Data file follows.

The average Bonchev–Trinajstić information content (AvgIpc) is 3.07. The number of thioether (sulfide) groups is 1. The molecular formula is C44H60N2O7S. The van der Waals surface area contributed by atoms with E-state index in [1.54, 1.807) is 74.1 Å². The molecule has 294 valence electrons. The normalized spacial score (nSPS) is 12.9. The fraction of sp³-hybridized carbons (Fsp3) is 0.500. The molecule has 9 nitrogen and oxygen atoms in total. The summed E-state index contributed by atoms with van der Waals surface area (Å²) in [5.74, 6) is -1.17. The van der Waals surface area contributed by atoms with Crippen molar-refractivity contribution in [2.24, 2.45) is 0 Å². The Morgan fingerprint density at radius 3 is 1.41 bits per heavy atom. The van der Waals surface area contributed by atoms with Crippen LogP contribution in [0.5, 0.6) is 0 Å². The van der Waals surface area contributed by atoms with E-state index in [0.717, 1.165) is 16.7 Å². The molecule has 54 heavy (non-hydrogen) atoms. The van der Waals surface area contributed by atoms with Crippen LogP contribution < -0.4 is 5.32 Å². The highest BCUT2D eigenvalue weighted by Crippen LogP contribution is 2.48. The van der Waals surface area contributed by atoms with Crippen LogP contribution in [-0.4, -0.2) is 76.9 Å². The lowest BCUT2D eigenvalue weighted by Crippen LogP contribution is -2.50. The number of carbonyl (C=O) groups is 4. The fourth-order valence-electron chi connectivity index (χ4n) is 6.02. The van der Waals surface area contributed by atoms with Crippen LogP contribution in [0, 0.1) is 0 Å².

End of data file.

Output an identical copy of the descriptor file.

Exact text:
The average Bonchev–Trinajstić information content (AvgIpc) is 3.07. The number of thioether (sulfide) groups is 1. The molecular formula is C44H60N2O7S. The van der Waals surface area contributed by atoms with E-state index in [1.54, 1.807) is 74.1 Å². The molecule has 294 valence electrons. The normalized spacial score (nSPS) is 12.9. The fraction of sp³-hybridized carbons (Fsp3) is 0.500. The molecule has 9 nitrogen and oxygen atoms in total. The summed E-state index contributed by atoms with van der Waals surface area (Å²) in [5.74, 6) is -1.17. The van der Waals surface area contributed by atoms with Crippen molar-refractivity contribution in [2.24, 2.45) is 0 Å². The Morgan fingerprint density at radius 3 is 1.41 bits per heavy atom. The van der Waals surface area contributed by atoms with Crippen LogP contribution in [0.5, 0.6) is 0 Å². The van der Waals surface area contributed by atoms with E-state index in [0.717, 1.165) is 16.7 Å². The molecule has 54 heavy (non-hydrogen) atoms. The van der Waals surface area contributed by atoms with Crippen LogP contribution < -0.4 is 5.32 Å². The highest BCUT2D eigenvalue weighted by Crippen LogP contribution is 2.48. The van der Waals surface area contributed by atoms with Crippen LogP contribution in [-0.4, -0.2) is 76.9 Å². The lowest BCUT2D eigenvalue weighted by Crippen LogP contribution is -2.50. The number of carbonyl (C=O) groups is 4. The fourth-order valence-electron chi connectivity index (χ4n) is 6.02. The van der Waals surface area contributed by atoms with Crippen LogP contribution in [0, 0.1) is 0 Å².